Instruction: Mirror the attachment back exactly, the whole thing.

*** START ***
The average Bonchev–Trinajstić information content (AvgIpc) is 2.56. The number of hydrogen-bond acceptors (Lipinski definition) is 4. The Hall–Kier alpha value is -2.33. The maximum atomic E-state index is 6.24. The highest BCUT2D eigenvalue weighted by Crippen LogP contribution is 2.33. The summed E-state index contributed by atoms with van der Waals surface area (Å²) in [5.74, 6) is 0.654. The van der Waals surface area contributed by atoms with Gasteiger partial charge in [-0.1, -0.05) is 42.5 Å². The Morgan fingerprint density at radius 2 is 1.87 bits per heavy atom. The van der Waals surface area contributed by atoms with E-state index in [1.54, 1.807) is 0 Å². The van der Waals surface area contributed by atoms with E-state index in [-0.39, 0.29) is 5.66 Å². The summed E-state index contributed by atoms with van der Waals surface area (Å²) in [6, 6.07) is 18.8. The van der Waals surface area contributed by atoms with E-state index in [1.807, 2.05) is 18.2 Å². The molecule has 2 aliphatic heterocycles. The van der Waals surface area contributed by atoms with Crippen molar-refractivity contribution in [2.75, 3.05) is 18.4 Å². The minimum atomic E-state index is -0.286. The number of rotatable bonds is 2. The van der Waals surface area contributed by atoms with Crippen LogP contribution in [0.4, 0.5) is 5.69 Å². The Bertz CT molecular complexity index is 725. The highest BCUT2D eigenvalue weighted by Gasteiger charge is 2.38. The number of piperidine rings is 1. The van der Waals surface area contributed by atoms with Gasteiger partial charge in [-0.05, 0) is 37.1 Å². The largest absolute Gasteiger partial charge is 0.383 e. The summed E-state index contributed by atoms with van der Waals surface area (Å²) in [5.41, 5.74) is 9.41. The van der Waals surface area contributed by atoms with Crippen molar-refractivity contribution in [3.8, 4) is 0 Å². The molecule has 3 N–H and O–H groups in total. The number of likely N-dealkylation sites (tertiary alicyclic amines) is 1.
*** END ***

The average Bonchev–Trinajstić information content (AvgIpc) is 2.56. The number of hydrogen-bond acceptors (Lipinski definition) is 4. The Hall–Kier alpha value is -2.33. The maximum atomic E-state index is 6.24. The highest BCUT2D eigenvalue weighted by Crippen LogP contribution is 2.33. The summed E-state index contributed by atoms with van der Waals surface area (Å²) in [5.74, 6) is 0.654. The van der Waals surface area contributed by atoms with Gasteiger partial charge in [-0.1, -0.05) is 42.5 Å². The Morgan fingerprint density at radius 2 is 1.87 bits per heavy atom. The van der Waals surface area contributed by atoms with E-state index in [1.54, 1.807) is 0 Å². The van der Waals surface area contributed by atoms with E-state index in [-0.39, 0.29) is 5.66 Å². The summed E-state index contributed by atoms with van der Waals surface area (Å²) in [6, 6.07) is 18.8. The van der Waals surface area contributed by atoms with E-state index in [1.807, 2.05) is 18.2 Å². The molecule has 2 aliphatic heterocycles. The van der Waals surface area contributed by atoms with Crippen molar-refractivity contribution in [2.75, 3.05) is 18.4 Å². The minimum atomic E-state index is -0.286. The number of rotatable bonds is 2. The van der Waals surface area contributed by atoms with Crippen LogP contribution in [0.4, 0.5) is 5.69 Å². The Bertz CT molecular complexity index is 725. The highest BCUT2D eigenvalue weighted by Gasteiger charge is 2.38. The number of piperidine rings is 1. The van der Waals surface area contributed by atoms with Gasteiger partial charge in [-0.05, 0) is 37.1 Å². The largest absolute Gasteiger partial charge is 0.383 e. The summed E-state index contributed by atoms with van der Waals surface area (Å²) in [5.41, 5.74) is 9.41. The van der Waals surface area contributed by atoms with Crippen molar-refractivity contribution in [3.8, 4) is 0 Å². The molecule has 3 N–H and O–H groups in total. The number of likely N-dealkylation sites (tertiary alicyclic amines) is 1.